“Google Reader will not be available after July 1, 2013”, read the popup message on Google Reader this morning. It’s impossible to ignore. It’s right there, in the center of the screen, ensuring you, the loyal user, know that Google is sunsetting Reader in three months. To some, this is a knife in the back, a kick in the shins, a betrayal of biblical proportion. But seriously: chill.
The news hit many of us at TC hard. Google Reader has been a part of our daily lives for years. It’s a loyal friend, selflessly serving up the best of the Internet and filtering all the nonsense. But soon it will be gone. Forever.
George Harrison said it best: “All things must pass.” And it’s time to let Google Reader go. It’s time for something new. It’s time for something better. The Internet will be just fine without Google Reader.
Google launched Reader in 2005. It was originally part of Google Labs and little has changed since then. New features slowly made their way to the platform and the UI kept pace with Google’s overall look. But it’s still about the same product now that it was eight years ago.
For Internet addicts and bloggers alike, Reader is unique. Leveraging the power of RSS, Reader effortlessly pulled content from countless sites, curating a personalized view of the Internet that syncs between devices. Between my personal and business accounts, I track 1,436 sites, which are neatly organized into appropriate folders. It’s a lovely experience that evolves a little bit more each day. Google doesn’t care about Reader. It’s a burden at best and a resource sink at worst. As Dave Winer noted, “Next time, please pay a fair price for the services you depend on.” RSS is a computationally expensive process and leaving Reader to rot wasn’t helping anyone.
Here’s the thing: this is a massive opportunity for a startup. Google clearly doesn’t care about its Reader business but there is a dedication and vocal following. There are several petitions floating around, begging and pleading Google to reconsider. But Google likely has the data to support its decision. A reversal isn’t likely. This is good.
For all its strengths, Google Reader is relativity weak. It’s an old product. Reader is, at best, just an RSS reader. It’s a very fine RSS reader that’s made even better by being part of Google’s vast ecosystem. But features are missing. It’s time for something better.
Once upon a time, Reader acted as rudimentary social network, allowing users to share stories from within the app. But Google pulled this beloved feature with the launch of Google+. As it sits right now, Google Reader lacks any social or collaboration features. A startup could fix that.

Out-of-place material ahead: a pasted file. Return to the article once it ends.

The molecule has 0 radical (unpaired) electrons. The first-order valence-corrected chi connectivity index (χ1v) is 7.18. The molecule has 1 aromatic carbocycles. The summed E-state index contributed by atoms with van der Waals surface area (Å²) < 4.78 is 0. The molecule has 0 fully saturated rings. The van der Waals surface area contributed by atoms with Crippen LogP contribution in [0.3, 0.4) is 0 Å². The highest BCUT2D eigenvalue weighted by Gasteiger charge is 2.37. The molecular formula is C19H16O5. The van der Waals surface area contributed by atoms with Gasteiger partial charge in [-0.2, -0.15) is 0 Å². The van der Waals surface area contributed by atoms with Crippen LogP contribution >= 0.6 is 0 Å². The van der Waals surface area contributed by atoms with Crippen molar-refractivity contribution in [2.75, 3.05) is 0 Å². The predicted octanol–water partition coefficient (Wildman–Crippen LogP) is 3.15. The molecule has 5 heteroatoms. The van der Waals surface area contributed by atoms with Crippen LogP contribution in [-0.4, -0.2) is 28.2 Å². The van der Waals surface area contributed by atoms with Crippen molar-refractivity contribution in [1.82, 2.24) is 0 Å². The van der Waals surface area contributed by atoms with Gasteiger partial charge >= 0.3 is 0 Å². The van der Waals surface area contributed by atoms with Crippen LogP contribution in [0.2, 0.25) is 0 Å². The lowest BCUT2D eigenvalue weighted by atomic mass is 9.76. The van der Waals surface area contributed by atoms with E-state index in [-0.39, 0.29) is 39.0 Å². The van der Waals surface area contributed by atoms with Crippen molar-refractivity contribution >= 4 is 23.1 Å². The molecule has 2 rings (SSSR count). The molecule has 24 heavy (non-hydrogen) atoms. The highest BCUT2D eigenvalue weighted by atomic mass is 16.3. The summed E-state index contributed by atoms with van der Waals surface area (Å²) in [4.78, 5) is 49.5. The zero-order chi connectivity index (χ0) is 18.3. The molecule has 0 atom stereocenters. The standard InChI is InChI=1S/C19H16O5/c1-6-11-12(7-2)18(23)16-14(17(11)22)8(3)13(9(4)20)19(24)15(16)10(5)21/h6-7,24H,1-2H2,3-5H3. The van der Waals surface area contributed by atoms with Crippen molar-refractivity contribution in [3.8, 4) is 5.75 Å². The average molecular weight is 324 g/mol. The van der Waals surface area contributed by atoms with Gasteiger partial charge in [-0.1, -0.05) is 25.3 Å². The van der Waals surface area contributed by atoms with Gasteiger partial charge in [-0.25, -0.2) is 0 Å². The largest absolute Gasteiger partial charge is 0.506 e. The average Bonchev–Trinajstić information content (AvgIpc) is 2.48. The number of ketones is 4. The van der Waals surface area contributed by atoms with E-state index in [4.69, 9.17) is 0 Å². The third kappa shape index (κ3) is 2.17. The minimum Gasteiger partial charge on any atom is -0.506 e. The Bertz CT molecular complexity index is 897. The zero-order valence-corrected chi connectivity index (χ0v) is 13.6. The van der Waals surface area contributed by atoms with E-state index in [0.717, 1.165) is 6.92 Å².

Google Reader’s simplicity isn’t necessarily a weakness. Reader is easy to use, not needlessly flashy, and doesn’t force bloat down the throat. That’s the trick that will be hard to replicate.
Flud, for example, has long attempted to fill the void and the startup recently started focusing on internal news sharing — think Yammer meets Reader. Their latest product even has a robust analytically dashboard, giving managers and admins deep insight into their employees news viewing and communication habits. It’s more than just reading websites, the startup is attempting to improve collaboration and communication. Plus Flud looks amazing.
NewsBlur is a fantastic cross-platform RSS reader. It has a lot of the sharing tools and costs just $1 a month for an unlimited amount of feeds. It’s worth a buck a month.
Feedly quickly announced last night that they won’t be buried with Reader. Their blog post on it states they expected this to eventually happen and have been working on a solution. When Google kills off Reader this summer, Feedly will switch to its own backend. So far, Feedly is my favorite alternative.
Forced closure of software products, as they say, is the mother of invention. Google Reader has lived a quiet, but celebrated life. Google wouldn’t have killed the product if there was a significant user base. It just so happens to hit our corner of the Internet particularly hard. Google Reader users happen to be on the Internet a lot and they’re a vocal bunch.
RSS readers might not be a huge business, but there will soon be a gaping hole in the market ready for a startup to fill. And next time, maybe throw the RSS reader company a dime or two instead of expecting the service for free? Just to make sure this doesn’t happen again? I know I will.